For the past year, I have committed myself to a strict diet and exercise regimen based on a Food Sensitivity Test and an elimination diet based on the LEAP protocol (Lifestyle, Eating, And Performance). I eat mostly rice, quinoa, carrots, eggs, simple greens, avocados, salt, olive oil, and citrus. I have completely eliminated tobacco, almost all alcohol with the exception of clear liquors like vodka and gin, I work my damndest to avoid sugar (FYI it’s in everything, seriously everything), and most important, I try to exercise five days a week. That may sound drastic and it is. It has been very difficult to remove myself from the social aspect of eating and drinking.
I have spent a great deal of my life and energy trying to lose weight for purely aesthetic reasons. Even now, I am plagued by the thought that I am less-than because I find myself larger than most women I encounter on a daily basis (especially in Los Angeles, good lord the women here are tiny beautiful freaks!). This diet and complete lifestyle change has not dramatically affected the way I look. My skin is a little clearer and maybe I am slightly more toned, but I am still as the Commodores might say, “a brick house.”
However, what this regimen has done for me is life-changing. I am still awaiting the biopsy results of my colonoscopy, but following my procedure my doctor said I appear to be in full remission. My once inflamed body is quiet and no longer showing the painful fiery signs of Crohn’s Disease. While I am saving my full exuberance for the biopsy results, it is a real testament to what a dramatic lifestyle change can do. In Atlanta, I was religious about this diet. I stopped eating out and (for the most part) drinking alcohol. Since I have been in Los Angeles, I have loosened my grip on this diet, and I feared backslid in my control over my Crohn’s. This positive result from my procedure has alleviated some of my guilt over not sticking so religiously to my regimen. I can have the occasional indulgence of pork belly ramen or all night gin-drinking dance party without undoing all of that good.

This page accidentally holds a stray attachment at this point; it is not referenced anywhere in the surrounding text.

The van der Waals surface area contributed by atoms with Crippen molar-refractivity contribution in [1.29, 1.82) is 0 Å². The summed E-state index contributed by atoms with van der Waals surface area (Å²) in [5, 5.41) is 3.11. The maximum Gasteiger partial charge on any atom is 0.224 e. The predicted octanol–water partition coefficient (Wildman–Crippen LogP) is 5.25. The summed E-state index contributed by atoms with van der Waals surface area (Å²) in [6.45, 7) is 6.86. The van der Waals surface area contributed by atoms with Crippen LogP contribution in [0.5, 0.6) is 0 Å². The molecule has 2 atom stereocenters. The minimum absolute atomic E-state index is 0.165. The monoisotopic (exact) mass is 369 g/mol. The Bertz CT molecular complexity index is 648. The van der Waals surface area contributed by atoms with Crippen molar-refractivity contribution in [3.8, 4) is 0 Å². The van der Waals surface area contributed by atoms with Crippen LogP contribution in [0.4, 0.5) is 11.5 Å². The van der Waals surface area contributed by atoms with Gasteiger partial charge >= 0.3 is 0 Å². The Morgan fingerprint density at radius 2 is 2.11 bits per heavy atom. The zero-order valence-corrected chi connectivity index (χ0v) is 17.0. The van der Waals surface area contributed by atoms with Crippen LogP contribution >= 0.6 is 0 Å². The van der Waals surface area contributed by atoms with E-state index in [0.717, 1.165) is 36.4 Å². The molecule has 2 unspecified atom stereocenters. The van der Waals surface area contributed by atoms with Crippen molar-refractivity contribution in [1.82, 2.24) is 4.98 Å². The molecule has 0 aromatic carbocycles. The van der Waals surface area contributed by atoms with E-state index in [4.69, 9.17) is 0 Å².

It is a relief and a joy to know I am in control of my personal health and wellbeing. I was diagnosed with Crohn’s about the same time a very good friend of mine was diagnosed with terminal cancer. Though not the same and I am in no way conflating her struggles with mine, that news and timing gave me a Nihilistic view of one’s wellness. I developed a sort ‘damned if you do, damned if you don’t’ mentality and I am just unpacking that now. This news makes me feel that even if I cannot control anything in my world, I have some control over my existence and that can make all the difference.